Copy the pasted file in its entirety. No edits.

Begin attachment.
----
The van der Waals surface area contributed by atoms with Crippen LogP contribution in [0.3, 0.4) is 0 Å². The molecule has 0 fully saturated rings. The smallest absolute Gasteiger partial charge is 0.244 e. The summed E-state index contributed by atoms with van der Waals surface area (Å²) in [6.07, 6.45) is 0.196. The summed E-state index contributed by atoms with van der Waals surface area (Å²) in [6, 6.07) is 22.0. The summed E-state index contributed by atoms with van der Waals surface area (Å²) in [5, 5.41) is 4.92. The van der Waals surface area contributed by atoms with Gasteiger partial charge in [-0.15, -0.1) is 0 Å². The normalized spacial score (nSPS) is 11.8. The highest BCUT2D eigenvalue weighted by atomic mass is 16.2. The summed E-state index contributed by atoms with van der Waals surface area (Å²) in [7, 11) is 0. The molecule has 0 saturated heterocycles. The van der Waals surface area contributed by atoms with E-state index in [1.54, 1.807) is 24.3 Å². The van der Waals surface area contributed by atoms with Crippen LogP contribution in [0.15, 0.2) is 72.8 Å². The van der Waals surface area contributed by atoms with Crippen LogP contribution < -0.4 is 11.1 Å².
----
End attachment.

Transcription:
The van der Waals surface area contributed by atoms with Crippen LogP contribution in [0.3, 0.4) is 0 Å². The molecule has 0 fully saturated rings. The smallest absolute Gasteiger partial charge is 0.244 e. The summed E-state index contributed by atoms with van der Waals surface area (Å²) in [6.07, 6.45) is 0.196. The summed E-state index contributed by atoms with van der Waals surface area (Å²) in [6, 6.07) is 22.0. The summed E-state index contributed by atoms with van der Waals surface area (Å²) in [5, 5.41) is 4.92. The van der Waals surface area contributed by atoms with Gasteiger partial charge in [-0.15, -0.1) is 0 Å². The normalized spacial score (nSPS) is 11.8. The highest BCUT2D eigenvalue weighted by atomic mass is 16.2. The summed E-state index contributed by atoms with van der Waals surface area (Å²) in [7, 11) is 0. The molecule has 0 saturated heterocycles. The van der Waals surface area contributed by atoms with E-state index in [1.54, 1.807) is 24.3 Å². The van der Waals surface area contributed by atoms with Crippen LogP contribution in [0.15, 0.2) is 72.8 Å². The van der Waals surface area contributed by atoms with Crippen LogP contribution < -0.4 is 11.1 Å².